Tuesday, February 28, 2012

Water bills expected to triple in some parts of U.S.

I never said anything about water being the decisive factor in how the US is mapped out in the future :)


Many consumers could see their water bills double or even triple, as the country attempts to overhaul its aging water system over the next 25 years.

A new study by the American Water Works Association found that repairing and expanding the U.S. drinking water system between 2011 and 2035 will cost at least $1 trillion, an amount that will largely be paid for by jacking up household water bills.

Thursday, February 23, 2012

Denver family stranded after passport denied because of crease

Your papers, citizen:


A Denver family was supposed to be in Belize this week enjoying a beach getaway with their loved ones.

Instead, they’re in a hotel room in Dallas, TX because an American Airlines official there claimed they had a mutilated passport.

“We started at Denver International Airport, where we checked in and all our passports were checked very thoroughly,” said Kyle Gosnell.

Gosnell, his wife Dana, and their young son, Kye, received boarding passes all the way through to Belize City.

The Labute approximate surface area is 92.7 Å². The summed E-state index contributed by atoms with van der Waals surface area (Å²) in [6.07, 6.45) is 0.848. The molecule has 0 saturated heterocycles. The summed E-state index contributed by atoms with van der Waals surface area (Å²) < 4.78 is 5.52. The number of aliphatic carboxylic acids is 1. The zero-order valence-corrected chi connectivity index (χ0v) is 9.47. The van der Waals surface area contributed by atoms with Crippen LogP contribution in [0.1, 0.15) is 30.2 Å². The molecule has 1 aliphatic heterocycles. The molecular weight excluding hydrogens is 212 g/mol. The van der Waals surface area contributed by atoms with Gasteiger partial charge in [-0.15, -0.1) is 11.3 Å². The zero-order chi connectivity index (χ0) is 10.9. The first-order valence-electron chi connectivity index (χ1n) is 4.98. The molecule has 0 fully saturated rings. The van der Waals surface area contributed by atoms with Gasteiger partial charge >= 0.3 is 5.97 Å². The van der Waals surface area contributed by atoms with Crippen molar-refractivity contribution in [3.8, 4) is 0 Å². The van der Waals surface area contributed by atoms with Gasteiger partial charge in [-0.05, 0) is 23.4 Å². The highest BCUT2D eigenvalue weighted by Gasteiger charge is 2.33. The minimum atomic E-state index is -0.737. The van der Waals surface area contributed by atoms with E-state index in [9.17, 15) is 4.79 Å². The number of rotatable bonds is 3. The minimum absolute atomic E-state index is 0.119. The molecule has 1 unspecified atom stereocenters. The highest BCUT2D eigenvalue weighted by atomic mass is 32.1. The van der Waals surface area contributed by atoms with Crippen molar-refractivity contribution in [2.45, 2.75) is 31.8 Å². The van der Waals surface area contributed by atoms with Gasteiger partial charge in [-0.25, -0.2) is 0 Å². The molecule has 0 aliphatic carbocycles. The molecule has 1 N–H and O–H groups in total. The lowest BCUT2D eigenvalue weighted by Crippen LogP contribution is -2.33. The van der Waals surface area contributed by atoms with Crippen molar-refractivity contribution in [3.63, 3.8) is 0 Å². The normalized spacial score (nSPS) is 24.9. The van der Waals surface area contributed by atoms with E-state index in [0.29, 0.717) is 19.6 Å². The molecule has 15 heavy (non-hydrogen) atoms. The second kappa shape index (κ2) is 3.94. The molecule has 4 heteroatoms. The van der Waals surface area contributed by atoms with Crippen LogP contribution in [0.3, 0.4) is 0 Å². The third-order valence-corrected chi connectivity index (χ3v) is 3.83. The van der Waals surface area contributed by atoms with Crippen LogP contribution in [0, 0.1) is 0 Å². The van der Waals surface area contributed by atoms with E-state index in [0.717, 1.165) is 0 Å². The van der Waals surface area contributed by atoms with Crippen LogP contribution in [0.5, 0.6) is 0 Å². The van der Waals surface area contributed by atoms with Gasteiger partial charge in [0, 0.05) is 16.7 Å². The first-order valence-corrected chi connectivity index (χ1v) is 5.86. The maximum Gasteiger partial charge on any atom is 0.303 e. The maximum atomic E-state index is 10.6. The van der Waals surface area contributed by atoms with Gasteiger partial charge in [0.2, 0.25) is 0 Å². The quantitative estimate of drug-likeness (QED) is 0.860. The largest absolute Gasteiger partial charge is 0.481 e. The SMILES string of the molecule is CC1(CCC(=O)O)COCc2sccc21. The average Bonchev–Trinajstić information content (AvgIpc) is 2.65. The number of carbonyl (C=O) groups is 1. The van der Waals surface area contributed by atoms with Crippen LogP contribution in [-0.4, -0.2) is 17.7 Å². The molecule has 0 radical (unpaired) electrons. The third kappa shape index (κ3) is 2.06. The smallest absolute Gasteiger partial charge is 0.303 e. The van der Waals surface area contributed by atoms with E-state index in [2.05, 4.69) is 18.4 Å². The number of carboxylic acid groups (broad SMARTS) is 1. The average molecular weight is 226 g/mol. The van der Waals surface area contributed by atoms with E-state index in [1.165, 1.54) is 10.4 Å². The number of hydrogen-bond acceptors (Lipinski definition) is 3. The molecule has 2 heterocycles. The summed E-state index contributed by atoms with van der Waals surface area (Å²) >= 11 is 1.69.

But in Dallas, they hit a roadblock. “They took a look at our passports and said that my passport was mutilated, therefore I wasn’t able to fly,” Gosnell said.

Little Kye’s passport has a crease on the back cover, which Gosnell says came from him accidentally sitting on the passport.

His passport was questioned, but not denied. It was Kyle Gosnell’s that was the real problem. It has a small crease on the back cover, and is overall weathered and worn.

While some travelers may consider that a badge of honor, of sorts, the government doesn’t.

Ray Priest, owner of International Passport Visas in Denver, said your passport isn’t actually yours at all; it belongs to the US government.

“To have a passport is privilege, it’s not entitled to you by citizenship,” Priest said. He said the issue may be with a microchip embedded in the back of all new passports. “They have no reason in the world to let you travel if it’s been damaged,” Priest said. “It’s like cutting your photo out or something if that chip doesn’t work.”

Kyle Gosnell has used this passport to travel to Belize before. The family just wants there to be more uniform policies.